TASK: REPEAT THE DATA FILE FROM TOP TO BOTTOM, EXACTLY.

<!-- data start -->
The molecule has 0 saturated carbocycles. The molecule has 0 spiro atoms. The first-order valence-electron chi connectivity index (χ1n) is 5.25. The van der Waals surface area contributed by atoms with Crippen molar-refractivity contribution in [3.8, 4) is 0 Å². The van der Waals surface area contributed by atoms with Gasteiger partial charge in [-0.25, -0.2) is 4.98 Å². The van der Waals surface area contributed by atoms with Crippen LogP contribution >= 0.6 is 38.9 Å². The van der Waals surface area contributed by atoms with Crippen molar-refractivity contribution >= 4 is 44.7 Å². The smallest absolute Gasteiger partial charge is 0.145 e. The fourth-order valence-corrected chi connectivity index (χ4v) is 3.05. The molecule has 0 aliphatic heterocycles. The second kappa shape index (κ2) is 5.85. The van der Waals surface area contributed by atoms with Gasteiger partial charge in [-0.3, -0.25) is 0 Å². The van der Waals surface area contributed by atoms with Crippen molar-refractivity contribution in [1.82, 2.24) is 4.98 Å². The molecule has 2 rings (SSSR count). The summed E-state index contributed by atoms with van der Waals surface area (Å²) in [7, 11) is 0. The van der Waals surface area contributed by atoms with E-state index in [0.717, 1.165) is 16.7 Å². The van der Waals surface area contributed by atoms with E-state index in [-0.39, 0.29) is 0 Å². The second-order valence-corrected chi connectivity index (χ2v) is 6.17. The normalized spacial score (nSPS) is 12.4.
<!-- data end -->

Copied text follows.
The molecule has 0 saturated carbocycles. The molecule has 0 spiro atoms. The first-order valence-electron chi connectivity index (χ1n) is 5.25. The van der Waals surface area contributed by atoms with Crippen molar-refractivity contribution in [3.8, 4) is 0 Å². The van der Waals surface area contributed by atoms with Gasteiger partial charge in [-0.25, -0.2) is 4.98 Å². The van der Waals surface area contributed by atoms with Crippen LogP contribution >= 0.6 is 38.9 Å². The van der Waals surface area contributed by atoms with Crippen molar-refractivity contribution >= 4 is 44.7 Å². The smallest absolute Gasteiger partial charge is 0.145 e. The fourth-order valence-corrected chi connectivity index (χ4v) is 3.05. The molecule has 0 aliphatic heterocycles. The second kappa shape index (κ2) is 5.85. The van der Waals surface area contributed by atoms with Gasteiger partial charge in [-0.3, -0.25) is 0 Å². The van der Waals surface area contributed by atoms with Crippen molar-refractivity contribution in [1.82, 2.24) is 4.98 Å². The molecule has 2 rings (SSSR count). The summed E-state index contributed by atoms with van der Waals surface area (Å²) in [7, 11) is 0. The van der Waals surface area contributed by atoms with E-state index in [0.717, 1.165) is 16.7 Å². The van der Waals surface area contributed by atoms with E-state index in [-0.39, 0.29) is 0 Å². The second-order valence-corrected chi connectivity index (χ2v) is 6.17. The normalized spacial score (nSPS) is 12.4.